Do you ever wonder what, exactly, is in the food you eat? If you’ve ever looked at food labels, you know that figuring out what is in your food can be daunting. Ingredient lists are a seemingly endless list of strange scientific and chemical compound names. Some ingredients are difficult for the average consumer to interpret. Many companies come out with alternative products made with simple ingredients like flour, eggs, milk, and salt. Health-conscious consumers greatly appreciate the steps companies have taken, however, even these simple ingredient lists do not include what other substances might be lurking in your food. Even single-ingredient products such as salt, sugar, or even honey may have potentially harmful compounds that do not appear on the label.
With rising concerns over food production and its impact on the environment, many people are considering making the switch to organic. But what does ‘organic’ really mean?
What is ‘Organic’?
In the farming and food industry, ‘organic’ refers to a method of farming or food production free from the use of:
- chemical fertilizers
- or other artificial agents.
To receive organic certification, farmers must adhere to a strict set of guidelines. These guidelines cover how they treat the soil in preparation for growing crops. It also includes rules about how farmers can protect the crops from weeds and pests. For example, to receive an organic certification, the soil the crops grow in must not be treated with any of the disallowed products for at least 3 years. Only then are crops grown in that soil considered organic. Once the farmer plants the crops, they can only use pre-approved, certified organic pest and weed control. Organic farmers can also rely on physical, mechanical, and biological methods to control pests and weeds as well.
According to the FDA, ‘regulations prohibit organically processed foods from containing artificial preservatives, colors, or flavors and require that their ingredients are organic, with some minor exceptions’. For example, products made from multiple ingredients may contain a select few pre-approved non-agricultural ingredients such as baking soda in baked goods and enzymes for the production of cheese and other cultured dairy products. These foods don the lablel as being 100% organic. However, food labels can be a little misleading sometimes. A product may advertise as being ‘Made with Organic Ingredients’ but are not 100% organic. These products must consist of at least 70% organic ingredients. While these products may use ingredients from reputable sources they are not certified organic. This makes it difficult for consumers to determine if the product complies with their personal reasons for choosing organic foods.
Is Honey Organic?
So how does this affect the production of honey? Is honey Organic? How can you tell? First, it is important to look at how honey is made.
Bees produce honey when they collect nectar from flowering plants. They carry the nectar in their crop, mixing it with enzymes that help stabilize the nectar for long-term storage. Once back at the hive, the bees deposit this nectar into wax cells called honeycomb, where worker bees beat their wings to help facilitate the evaporation of moisture from the nectar. As moisture evaporates from the cells the nectar thickens into what we refer to as honey. Because bees do not use any chemicals or additives when producing honey, the process of nectar becoming honey is considered to be organic. But does that mean that all honey is organic?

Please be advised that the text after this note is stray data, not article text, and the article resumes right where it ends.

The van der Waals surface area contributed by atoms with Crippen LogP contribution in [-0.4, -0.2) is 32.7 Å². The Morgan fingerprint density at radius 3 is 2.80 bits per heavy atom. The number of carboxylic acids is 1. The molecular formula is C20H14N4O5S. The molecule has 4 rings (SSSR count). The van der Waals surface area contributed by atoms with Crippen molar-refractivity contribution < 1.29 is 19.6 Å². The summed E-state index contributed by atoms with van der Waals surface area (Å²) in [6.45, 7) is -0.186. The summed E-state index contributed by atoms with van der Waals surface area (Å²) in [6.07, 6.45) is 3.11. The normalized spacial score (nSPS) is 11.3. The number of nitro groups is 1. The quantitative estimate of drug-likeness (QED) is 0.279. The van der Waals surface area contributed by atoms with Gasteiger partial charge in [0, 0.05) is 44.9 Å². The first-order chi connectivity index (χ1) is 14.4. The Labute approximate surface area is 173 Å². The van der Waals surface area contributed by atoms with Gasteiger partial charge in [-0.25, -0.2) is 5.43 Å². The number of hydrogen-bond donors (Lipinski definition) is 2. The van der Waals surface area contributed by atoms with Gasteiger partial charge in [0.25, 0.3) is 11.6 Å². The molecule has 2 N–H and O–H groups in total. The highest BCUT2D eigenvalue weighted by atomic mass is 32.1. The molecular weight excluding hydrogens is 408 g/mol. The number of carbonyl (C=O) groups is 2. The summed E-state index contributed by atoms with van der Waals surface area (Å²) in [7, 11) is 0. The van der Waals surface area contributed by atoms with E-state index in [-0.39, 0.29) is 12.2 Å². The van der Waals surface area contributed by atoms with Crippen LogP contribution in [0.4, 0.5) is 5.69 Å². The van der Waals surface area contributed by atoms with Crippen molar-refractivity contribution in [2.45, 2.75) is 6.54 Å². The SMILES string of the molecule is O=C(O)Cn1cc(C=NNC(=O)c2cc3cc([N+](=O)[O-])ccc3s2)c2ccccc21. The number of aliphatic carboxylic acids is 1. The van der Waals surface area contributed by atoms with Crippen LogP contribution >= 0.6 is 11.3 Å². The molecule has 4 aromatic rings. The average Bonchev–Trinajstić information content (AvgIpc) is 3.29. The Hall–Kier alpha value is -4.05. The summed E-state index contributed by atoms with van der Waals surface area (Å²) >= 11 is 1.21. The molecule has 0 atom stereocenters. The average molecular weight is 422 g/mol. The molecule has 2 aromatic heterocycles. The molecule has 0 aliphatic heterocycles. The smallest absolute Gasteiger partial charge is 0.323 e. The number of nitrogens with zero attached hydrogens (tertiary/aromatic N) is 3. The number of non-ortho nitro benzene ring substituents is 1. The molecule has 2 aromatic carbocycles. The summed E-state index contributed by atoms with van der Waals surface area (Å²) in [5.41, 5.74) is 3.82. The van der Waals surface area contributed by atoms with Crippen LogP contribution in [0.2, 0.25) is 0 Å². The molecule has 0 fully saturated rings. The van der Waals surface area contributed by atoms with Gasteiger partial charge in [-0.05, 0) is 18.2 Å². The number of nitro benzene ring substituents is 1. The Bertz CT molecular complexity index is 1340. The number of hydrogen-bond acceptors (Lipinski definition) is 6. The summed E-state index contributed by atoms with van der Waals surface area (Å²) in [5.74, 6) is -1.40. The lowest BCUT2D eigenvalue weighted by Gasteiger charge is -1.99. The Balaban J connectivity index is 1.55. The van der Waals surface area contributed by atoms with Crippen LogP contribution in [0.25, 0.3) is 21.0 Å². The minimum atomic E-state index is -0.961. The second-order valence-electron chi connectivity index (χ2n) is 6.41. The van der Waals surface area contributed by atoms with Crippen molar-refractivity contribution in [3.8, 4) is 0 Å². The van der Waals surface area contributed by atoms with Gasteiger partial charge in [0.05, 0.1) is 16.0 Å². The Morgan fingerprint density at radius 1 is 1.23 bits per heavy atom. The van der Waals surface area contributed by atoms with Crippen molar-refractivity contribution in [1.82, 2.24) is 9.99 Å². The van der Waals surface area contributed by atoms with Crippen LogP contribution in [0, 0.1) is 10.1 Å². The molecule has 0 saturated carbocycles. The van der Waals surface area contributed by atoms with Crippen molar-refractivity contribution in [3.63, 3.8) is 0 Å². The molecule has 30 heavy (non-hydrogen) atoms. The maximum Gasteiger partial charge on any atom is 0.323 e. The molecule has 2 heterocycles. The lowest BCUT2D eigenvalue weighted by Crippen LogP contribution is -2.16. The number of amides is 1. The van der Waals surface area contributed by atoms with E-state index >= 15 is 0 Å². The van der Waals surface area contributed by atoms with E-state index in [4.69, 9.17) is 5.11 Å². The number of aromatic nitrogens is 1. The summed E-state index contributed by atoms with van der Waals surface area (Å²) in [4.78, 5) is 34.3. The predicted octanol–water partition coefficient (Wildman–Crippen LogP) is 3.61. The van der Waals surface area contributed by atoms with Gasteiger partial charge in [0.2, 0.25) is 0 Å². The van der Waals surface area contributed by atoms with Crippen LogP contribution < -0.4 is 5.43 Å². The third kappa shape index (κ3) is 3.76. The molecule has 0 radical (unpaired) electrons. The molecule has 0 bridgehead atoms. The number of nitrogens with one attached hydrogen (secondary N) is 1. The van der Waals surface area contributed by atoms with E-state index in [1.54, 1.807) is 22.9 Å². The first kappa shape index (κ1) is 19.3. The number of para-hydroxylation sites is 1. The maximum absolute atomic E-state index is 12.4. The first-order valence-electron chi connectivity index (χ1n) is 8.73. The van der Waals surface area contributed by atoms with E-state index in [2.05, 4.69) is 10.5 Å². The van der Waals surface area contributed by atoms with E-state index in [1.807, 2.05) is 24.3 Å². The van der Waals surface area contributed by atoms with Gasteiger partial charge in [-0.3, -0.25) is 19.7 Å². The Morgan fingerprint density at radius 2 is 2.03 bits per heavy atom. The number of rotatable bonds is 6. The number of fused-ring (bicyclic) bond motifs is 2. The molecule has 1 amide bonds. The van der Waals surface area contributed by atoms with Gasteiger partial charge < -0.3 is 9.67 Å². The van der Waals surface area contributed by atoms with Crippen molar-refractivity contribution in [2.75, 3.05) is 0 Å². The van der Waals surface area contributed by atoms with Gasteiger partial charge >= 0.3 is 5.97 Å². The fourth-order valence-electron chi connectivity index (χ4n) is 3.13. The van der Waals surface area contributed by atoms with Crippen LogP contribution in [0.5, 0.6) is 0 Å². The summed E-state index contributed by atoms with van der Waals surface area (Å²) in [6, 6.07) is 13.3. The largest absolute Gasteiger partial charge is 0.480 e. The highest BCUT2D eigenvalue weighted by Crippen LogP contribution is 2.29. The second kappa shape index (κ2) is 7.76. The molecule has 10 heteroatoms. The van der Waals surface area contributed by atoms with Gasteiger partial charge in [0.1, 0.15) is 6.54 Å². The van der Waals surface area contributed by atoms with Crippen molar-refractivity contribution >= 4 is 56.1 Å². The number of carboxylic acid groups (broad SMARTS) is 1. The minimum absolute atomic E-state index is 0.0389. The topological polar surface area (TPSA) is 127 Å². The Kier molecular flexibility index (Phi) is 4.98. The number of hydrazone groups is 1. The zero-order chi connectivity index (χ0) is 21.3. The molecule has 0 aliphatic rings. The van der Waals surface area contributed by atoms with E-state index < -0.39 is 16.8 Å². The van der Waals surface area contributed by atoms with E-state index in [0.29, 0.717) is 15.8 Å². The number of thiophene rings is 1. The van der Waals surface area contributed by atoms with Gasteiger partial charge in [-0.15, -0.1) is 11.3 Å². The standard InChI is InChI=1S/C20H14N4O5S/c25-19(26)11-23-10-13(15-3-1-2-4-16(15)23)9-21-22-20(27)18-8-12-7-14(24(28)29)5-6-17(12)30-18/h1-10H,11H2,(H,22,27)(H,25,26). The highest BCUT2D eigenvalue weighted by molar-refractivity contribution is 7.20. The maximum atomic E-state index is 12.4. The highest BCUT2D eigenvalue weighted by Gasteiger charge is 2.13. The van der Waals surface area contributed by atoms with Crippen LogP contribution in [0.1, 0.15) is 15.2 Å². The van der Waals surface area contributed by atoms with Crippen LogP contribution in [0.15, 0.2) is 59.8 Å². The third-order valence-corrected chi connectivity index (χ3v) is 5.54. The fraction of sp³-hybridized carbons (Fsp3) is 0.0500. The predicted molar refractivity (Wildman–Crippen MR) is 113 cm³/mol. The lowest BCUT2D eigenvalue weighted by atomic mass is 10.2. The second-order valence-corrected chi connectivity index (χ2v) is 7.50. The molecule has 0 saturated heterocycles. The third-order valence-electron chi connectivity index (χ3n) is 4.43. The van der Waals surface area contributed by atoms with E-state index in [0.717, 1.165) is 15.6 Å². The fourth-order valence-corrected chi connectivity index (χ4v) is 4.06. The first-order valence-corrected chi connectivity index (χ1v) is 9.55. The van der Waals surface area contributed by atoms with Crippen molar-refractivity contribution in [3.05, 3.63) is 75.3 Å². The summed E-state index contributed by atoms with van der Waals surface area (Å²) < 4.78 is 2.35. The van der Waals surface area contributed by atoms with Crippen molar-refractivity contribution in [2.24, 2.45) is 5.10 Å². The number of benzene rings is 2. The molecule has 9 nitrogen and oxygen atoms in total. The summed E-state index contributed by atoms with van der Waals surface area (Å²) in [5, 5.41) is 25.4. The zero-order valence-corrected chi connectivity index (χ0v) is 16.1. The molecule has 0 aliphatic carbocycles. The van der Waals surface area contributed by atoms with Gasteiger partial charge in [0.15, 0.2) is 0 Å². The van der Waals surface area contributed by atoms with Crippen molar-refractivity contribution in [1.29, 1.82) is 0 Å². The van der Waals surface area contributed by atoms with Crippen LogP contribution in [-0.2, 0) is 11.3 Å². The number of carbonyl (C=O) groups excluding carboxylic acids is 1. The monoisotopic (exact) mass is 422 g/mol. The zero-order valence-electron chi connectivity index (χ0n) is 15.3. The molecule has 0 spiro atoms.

According to the FDA Organic regulations, for a product to be 100% organic all ingredients must meet the standards for organic certification. However, as of 2019, honey cannot be organically certified in the US. Any honey sold in the US that is organically certified is produced in another country and certified in that country. That being said, US honey can still be raised organically despite being unable to receive the FDA Organic certification.
When looking for a US-produced brand of honey organically raised, look for brands that meet the following requirements:
- Organic Nectar Source – For honey to be organic the flowers the nectar comes from should be grown organically. This means that the soil the flowering plants grow must not be treated with any disallowed substances for a period of at least 3 years prior to planting. They also must not be treated with any pesticides or other unapproved weed or pest control applications.
- Organic Hive Management – There are a variety of pests and fungi that can infect hives and cause catastrophic damage to the health of a hive. Any products used to prevent the infestation of mites or fungus must meet the FDA’s organic certification standards.
- Certified Organic Additives – If the honey contains any added colors or flavorings, those too must be organic.
If you’d like to learn more about honey or beekeeping, we’re happy to help. We help many beginner beekeepers understand the ins and outs of the honey industry. We also help them find the best supplies and equipment. Beekeeping is a fun and rewarding hobby, but one you shouldn’t jump into without some research. Let Beek’s Best help you start on your honey adventure.